The Lantern Festival in China is a festival celebrated on the fifteenth day of the first month in the lunisolar year in the lunar calendarmarking the last day of the lunar New Year celebration. It is also known as the Yuanxiao Festival or Shangyuan Festival; Chap Goh Meh Festival in Indonesia, Malaysia and Singapore; Yuen Siu Festival in Hong Kong, Tết Thượng Nguyên or Tết Nguyên Tiêu inVietnam; and, Koshōgatsu in Japan. During the Lantern Festival, children go out at night to temples carrying paper lanterns and solve riddles on the lanterns (simplified Chinese: 猜灯谜; traditional Chinese: 猜燈謎; pinyin: cāidēngmí).
It officially ends the Chinese New Year celebrations.
It is not to be confused with the Mid-Autumn Festival; which is sometimes also known as the "Lantern Festival" in locations such asSingapore and Malaysia.
In ancient times, the lanterns were fairly simple, and only the emperor and noblemen had large ornate ones. In modern times, lanterns have been embellished with many complex designs. For example, lanterns are now often made in the shape of animals. The lanterns can symbolize the people letting go of their past selves and getting new ones, which they will let go of the next year.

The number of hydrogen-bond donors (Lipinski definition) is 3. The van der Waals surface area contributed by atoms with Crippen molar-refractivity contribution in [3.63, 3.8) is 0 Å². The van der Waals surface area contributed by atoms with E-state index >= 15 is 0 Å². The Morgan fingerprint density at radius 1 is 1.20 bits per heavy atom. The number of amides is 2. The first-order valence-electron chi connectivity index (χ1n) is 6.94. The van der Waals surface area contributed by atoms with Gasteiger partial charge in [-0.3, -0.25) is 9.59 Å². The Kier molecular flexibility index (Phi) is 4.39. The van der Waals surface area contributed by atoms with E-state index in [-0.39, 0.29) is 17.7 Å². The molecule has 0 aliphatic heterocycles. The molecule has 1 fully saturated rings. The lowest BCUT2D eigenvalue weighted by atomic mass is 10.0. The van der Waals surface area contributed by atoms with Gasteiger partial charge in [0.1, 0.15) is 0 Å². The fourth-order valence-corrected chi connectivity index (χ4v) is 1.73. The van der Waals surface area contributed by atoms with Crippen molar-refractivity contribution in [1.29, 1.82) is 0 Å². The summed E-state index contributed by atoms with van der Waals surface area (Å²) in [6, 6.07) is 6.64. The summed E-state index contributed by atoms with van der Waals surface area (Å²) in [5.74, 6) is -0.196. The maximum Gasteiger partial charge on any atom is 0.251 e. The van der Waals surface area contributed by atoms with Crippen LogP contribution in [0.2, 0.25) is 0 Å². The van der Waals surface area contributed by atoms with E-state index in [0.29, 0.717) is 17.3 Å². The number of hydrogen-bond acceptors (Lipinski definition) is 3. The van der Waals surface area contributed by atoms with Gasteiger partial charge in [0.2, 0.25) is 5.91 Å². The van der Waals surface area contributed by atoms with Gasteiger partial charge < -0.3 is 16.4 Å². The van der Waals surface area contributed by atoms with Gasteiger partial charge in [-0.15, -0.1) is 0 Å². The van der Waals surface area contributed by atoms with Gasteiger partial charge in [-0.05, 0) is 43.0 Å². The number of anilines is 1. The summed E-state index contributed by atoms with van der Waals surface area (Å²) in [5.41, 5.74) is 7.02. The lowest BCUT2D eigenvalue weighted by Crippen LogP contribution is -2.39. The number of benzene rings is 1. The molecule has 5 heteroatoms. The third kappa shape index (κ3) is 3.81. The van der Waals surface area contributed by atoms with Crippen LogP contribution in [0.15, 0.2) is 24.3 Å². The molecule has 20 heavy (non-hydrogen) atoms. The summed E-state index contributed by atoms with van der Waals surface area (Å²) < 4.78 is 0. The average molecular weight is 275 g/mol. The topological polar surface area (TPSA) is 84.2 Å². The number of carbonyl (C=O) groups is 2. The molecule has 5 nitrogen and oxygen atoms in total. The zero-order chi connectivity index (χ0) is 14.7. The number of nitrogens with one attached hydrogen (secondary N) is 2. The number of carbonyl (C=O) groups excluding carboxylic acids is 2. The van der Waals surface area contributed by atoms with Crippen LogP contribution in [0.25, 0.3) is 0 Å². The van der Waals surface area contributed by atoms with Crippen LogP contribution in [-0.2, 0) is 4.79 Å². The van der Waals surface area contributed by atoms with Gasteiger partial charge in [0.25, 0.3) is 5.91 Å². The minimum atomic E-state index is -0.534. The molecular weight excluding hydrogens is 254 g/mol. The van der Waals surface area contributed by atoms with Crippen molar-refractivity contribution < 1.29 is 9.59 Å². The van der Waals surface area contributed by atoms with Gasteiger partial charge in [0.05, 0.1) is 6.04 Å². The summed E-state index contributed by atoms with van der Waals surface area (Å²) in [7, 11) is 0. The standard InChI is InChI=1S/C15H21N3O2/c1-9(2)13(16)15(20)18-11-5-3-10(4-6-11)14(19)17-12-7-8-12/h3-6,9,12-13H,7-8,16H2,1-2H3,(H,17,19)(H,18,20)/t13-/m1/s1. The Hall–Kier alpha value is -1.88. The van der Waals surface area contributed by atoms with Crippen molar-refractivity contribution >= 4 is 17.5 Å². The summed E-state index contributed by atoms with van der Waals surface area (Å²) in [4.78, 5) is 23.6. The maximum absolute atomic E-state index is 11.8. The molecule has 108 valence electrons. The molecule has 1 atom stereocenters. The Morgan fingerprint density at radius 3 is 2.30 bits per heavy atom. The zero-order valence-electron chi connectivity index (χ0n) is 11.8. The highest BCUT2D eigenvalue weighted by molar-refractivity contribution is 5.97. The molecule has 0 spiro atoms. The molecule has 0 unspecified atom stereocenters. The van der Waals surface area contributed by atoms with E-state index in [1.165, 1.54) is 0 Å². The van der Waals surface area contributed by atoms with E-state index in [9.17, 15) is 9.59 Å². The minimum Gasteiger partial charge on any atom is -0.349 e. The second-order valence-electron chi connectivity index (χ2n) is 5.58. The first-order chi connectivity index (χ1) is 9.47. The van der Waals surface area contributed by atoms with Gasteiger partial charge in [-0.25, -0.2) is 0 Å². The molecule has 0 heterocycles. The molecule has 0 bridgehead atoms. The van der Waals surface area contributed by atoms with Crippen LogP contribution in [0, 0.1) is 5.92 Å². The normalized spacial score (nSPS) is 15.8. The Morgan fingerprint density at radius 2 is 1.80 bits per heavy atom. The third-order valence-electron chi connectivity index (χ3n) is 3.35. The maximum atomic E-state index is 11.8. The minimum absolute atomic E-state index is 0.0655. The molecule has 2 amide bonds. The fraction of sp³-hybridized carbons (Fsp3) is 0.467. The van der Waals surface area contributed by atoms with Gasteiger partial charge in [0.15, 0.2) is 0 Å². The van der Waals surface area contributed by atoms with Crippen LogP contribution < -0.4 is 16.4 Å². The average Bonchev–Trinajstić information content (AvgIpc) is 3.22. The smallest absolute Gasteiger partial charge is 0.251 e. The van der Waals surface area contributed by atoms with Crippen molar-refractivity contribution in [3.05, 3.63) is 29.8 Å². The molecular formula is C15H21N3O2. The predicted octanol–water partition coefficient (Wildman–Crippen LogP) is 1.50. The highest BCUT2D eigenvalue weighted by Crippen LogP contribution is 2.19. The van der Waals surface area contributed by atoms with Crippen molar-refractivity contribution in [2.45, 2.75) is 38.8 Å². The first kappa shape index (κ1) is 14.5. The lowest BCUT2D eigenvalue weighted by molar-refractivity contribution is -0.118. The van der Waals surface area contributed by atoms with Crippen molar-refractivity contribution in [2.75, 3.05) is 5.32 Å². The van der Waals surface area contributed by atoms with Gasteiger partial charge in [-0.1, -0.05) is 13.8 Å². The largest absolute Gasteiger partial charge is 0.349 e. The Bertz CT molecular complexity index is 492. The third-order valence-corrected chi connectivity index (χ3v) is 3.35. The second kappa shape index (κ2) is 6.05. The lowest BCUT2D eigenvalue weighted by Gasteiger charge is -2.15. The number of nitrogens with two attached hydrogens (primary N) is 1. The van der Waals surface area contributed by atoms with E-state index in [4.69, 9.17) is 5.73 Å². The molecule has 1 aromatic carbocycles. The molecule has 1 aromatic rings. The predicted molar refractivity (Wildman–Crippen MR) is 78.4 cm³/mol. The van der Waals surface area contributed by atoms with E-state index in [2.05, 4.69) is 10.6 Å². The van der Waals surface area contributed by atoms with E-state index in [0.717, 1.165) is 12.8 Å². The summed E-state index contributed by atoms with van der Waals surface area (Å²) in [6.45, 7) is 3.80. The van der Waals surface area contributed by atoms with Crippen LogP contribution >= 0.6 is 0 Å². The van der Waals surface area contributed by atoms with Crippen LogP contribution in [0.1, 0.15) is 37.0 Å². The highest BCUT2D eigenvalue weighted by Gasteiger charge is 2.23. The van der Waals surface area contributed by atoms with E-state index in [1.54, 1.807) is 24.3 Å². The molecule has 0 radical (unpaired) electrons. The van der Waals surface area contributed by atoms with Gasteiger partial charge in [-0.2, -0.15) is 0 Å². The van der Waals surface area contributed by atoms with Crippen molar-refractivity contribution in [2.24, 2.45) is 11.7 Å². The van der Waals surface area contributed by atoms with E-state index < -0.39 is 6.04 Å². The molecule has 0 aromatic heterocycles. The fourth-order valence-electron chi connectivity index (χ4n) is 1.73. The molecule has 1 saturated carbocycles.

Tangyuan '湯圓' is a glutinous rice ball, first made 800 years ago, and eaten on the fifteenth day of the lunar New Year. The Chinese people believe the round shape of the balls, and the bowls in which they are served symbolize family togetherness, and that eating tangyuan may bring the family happiness and good luck in the new year.
And the good news is, we do have Yuanxiao in Handu BBQ today, come and enjoy.